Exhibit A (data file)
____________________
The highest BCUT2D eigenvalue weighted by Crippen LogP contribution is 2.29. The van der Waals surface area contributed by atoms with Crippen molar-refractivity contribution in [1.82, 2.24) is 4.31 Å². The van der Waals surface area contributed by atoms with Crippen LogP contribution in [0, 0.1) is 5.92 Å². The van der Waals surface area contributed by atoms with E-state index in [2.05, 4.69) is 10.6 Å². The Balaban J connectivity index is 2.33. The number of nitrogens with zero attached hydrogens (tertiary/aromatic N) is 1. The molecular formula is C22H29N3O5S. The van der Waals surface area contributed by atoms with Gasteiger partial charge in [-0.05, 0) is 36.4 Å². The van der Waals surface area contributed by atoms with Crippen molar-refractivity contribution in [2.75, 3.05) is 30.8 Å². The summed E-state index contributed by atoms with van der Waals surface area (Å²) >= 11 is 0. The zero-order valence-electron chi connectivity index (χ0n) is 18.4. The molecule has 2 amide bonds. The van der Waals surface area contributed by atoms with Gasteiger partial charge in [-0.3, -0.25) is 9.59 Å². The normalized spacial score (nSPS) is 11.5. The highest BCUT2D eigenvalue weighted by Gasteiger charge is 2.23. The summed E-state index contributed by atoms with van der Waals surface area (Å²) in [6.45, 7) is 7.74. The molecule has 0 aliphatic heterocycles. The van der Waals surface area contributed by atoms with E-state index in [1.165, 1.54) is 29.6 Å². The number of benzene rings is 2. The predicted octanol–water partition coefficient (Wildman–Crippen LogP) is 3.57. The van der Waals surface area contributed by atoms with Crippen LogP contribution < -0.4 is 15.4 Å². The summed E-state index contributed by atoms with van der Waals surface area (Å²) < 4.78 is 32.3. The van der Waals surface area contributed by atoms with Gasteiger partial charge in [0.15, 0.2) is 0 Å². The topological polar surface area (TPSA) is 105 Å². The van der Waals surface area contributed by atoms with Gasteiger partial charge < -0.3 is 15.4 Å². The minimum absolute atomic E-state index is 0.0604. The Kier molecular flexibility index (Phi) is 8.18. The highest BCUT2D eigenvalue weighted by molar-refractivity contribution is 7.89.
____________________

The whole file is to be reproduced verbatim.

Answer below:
The highest BCUT2D eigenvalue weighted by Crippen LogP contribution is 2.29. The van der Waals surface area contributed by atoms with Crippen molar-refractivity contribution in [1.82, 2.24) is 4.31 Å². The van der Waals surface area contributed by atoms with Crippen LogP contribution in [0, 0.1) is 5.92 Å². The van der Waals surface area contributed by atoms with E-state index in [2.05, 4.69) is 10.6 Å². The Balaban J connectivity index is 2.33. The number of nitrogens with zero attached hydrogens (tertiary/aromatic N) is 1. The molecular formula is C22H29N3O5S. The van der Waals surface area contributed by atoms with Gasteiger partial charge in [-0.05, 0) is 36.4 Å². The van der Waals surface area contributed by atoms with Crippen molar-refractivity contribution in [2.75, 3.05) is 30.8 Å². The summed E-state index contributed by atoms with van der Waals surface area (Å²) >= 11 is 0. The zero-order valence-electron chi connectivity index (χ0n) is 18.4. The molecule has 2 amide bonds. The van der Waals surface area contributed by atoms with Gasteiger partial charge in [-0.3, -0.25) is 9.59 Å². The normalized spacial score (nSPS) is 11.5. The highest BCUT2D eigenvalue weighted by Gasteiger charge is 2.23. The summed E-state index contributed by atoms with van der Waals surface area (Å²) in [6.45, 7) is 7.74. The molecule has 0 aliphatic heterocycles. The van der Waals surface area contributed by atoms with E-state index in [1.165, 1.54) is 29.6 Å². The number of benzene rings is 2. The predicted octanol–water partition coefficient (Wildman–Crippen LogP) is 3.57. The van der Waals surface area contributed by atoms with Crippen LogP contribution < -0.4 is 15.4 Å². The summed E-state index contributed by atoms with van der Waals surface area (Å²) < 4.78 is 32.3. The van der Waals surface area contributed by atoms with Gasteiger partial charge in [0.15, 0.2) is 0 Å². The topological polar surface area (TPSA) is 105 Å². The van der Waals surface area contributed by atoms with Gasteiger partial charge < -0.3 is 15.4 Å². The minimum absolute atomic E-state index is 0.0604. The Kier molecular flexibility index (Phi) is 8.18. The highest BCUT2D eigenvalue weighted by molar-refractivity contribution is 7.89.